A map is a grid of power.
You could map the whole valley out into that grid, and you’d have a pretty good idea where things were really happening in modern industrial society. You might have a poor idea about other stuff, though. That’s a reason for a different kind of map. Like this, maybe?
If the valley was mapped by cottonwoods, we would know where the flickers were, where the insects were, where we were in relation to exposure, slope and altitude. Those are also good things. We could map much of the valley that way, and much of modern industrial society would show up as, well, the spaces between those branches. Another model is red osier dogwood.
If we mapped the land according to its lines, we would know where the water was, where moose were, where shade was, and would grow up with an understanding that everything came with its twin, as this bush always divides into pairs. How we understood that twinning would lead to many other kinds of maps. It could even introduce us to the map of the bunchgrass:
This is a map of islands, but islands around central blind spaces, much like the branches of the dogwood above. Pairing these two maps would help us map the land as a series of rivers, of snow and wind, perhaps, but rivers still. When we looked at rivers of water, we would understand them in a much broader map. And if we mapped according to sumac?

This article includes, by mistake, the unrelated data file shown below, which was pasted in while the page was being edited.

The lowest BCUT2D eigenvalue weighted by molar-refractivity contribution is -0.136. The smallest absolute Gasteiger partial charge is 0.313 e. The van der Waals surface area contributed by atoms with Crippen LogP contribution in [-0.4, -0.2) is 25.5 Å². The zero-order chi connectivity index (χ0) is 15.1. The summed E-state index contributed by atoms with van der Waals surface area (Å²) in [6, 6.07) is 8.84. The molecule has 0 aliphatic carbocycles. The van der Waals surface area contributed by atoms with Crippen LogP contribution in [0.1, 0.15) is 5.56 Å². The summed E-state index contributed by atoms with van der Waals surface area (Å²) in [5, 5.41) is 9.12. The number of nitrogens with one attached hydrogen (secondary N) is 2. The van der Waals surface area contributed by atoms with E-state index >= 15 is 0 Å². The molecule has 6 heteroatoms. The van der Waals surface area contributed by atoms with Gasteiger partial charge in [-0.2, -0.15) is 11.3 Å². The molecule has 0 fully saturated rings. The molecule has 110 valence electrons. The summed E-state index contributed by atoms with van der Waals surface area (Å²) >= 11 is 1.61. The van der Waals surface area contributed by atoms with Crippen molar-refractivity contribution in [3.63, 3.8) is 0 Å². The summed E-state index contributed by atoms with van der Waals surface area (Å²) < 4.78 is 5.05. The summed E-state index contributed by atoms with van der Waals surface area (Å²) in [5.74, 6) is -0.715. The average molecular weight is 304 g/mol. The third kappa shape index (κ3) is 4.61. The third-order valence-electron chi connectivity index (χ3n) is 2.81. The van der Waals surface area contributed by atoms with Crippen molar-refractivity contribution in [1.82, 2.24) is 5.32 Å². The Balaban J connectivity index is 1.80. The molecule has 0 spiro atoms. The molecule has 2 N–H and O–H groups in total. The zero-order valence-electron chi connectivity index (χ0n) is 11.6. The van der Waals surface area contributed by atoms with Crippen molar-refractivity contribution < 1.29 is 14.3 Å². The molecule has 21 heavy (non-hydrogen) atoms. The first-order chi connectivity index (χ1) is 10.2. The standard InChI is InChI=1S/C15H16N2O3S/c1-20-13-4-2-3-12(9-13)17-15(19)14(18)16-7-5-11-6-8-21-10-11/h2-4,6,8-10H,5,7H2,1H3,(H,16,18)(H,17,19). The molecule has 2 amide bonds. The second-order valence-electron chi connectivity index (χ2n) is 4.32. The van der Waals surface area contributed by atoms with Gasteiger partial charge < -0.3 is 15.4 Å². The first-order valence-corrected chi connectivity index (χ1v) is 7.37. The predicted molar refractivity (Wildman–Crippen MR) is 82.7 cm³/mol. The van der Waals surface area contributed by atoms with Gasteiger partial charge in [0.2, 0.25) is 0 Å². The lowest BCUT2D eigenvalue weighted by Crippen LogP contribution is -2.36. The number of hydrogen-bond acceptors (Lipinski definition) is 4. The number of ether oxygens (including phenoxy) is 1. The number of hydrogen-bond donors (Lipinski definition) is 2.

Well, we would have a map of light across many years. If we merged it with the maps above, we would grow up understanding the way the rivers and branches and twinning in all the other maps are expressions of time. If we wanted to map time, we could do it easily.Then, when spring came early, we would know where it came from and where it’s going. We would also understand, as the poplar below shows …
… that the first part of life, drawing on the life of a past generation, is reproduction; then come leaves, in preparation for the next generation. We would see time come into focus, as something physical, and would no longer have to use terms like “the time-space continuum” to try to describe it. We might see the robin below not as a bird sitting on a ruined plum tree, but four generations of Japanese culture here, with families that escaped internment during the Second World War, which is pretty darned remarkable.
And thank our ancestors for their wisdom. We call this kind of thinking “poetry,” but it’s really a kind of mapping.